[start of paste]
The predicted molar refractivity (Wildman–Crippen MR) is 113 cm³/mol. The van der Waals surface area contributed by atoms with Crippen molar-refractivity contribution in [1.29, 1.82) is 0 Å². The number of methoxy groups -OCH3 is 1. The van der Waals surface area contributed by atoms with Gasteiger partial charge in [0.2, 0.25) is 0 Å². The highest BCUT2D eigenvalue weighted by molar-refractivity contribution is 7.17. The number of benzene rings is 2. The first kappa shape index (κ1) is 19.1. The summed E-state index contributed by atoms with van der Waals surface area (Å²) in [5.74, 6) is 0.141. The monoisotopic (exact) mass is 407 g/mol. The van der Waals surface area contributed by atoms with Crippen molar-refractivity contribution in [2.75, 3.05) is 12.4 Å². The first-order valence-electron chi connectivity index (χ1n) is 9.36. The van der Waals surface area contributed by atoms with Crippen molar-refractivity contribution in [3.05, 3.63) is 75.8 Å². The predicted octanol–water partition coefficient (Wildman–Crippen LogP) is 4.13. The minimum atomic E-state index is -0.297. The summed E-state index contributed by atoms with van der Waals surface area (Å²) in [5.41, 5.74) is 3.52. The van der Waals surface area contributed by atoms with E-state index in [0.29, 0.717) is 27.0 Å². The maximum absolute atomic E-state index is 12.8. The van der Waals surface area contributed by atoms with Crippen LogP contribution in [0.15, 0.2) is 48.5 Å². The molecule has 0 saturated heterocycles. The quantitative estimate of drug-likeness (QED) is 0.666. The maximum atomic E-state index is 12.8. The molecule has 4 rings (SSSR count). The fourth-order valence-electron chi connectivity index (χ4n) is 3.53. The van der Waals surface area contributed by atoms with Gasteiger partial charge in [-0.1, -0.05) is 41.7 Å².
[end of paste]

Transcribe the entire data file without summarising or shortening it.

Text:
The predicted molar refractivity (Wildman–Crippen MR) is 113 cm³/mol. The van der Waals surface area contributed by atoms with Crippen molar-refractivity contribution in [1.29, 1.82) is 0 Å². The number of methoxy groups -OCH3 is 1. The van der Waals surface area contributed by atoms with Gasteiger partial charge in [0.2, 0.25) is 0 Å². The highest BCUT2D eigenvalue weighted by molar-refractivity contribution is 7.17. The number of benzene rings is 2. The first kappa shape index (κ1) is 19.1. The summed E-state index contributed by atoms with van der Waals surface area (Å²) in [5.74, 6) is 0.141. The monoisotopic (exact) mass is 407 g/mol. The van der Waals surface area contributed by atoms with Crippen molar-refractivity contribution in [2.75, 3.05) is 12.4 Å². The first-order valence-electron chi connectivity index (χ1n) is 9.36. The van der Waals surface area contributed by atoms with Crippen molar-refractivity contribution in [3.05, 3.63) is 75.8 Å². The predicted octanol–water partition coefficient (Wildman–Crippen LogP) is 4.13. The minimum atomic E-state index is -0.297. The summed E-state index contributed by atoms with van der Waals surface area (Å²) in [5.41, 5.74) is 3.52. The van der Waals surface area contributed by atoms with E-state index in [0.29, 0.717) is 27.0 Å². The maximum absolute atomic E-state index is 12.8. The van der Waals surface area contributed by atoms with Crippen LogP contribution in [0.15, 0.2) is 48.5 Å². The molecule has 0 saturated heterocycles. The quantitative estimate of drug-likeness (QED) is 0.666. The maximum atomic E-state index is 12.8. The molecule has 4 rings (SSSR count). The fourth-order valence-electron chi connectivity index (χ4n) is 3.53. The van der Waals surface area contributed by atoms with Gasteiger partial charge in [-0.1, -0.05) is 41.7 Å².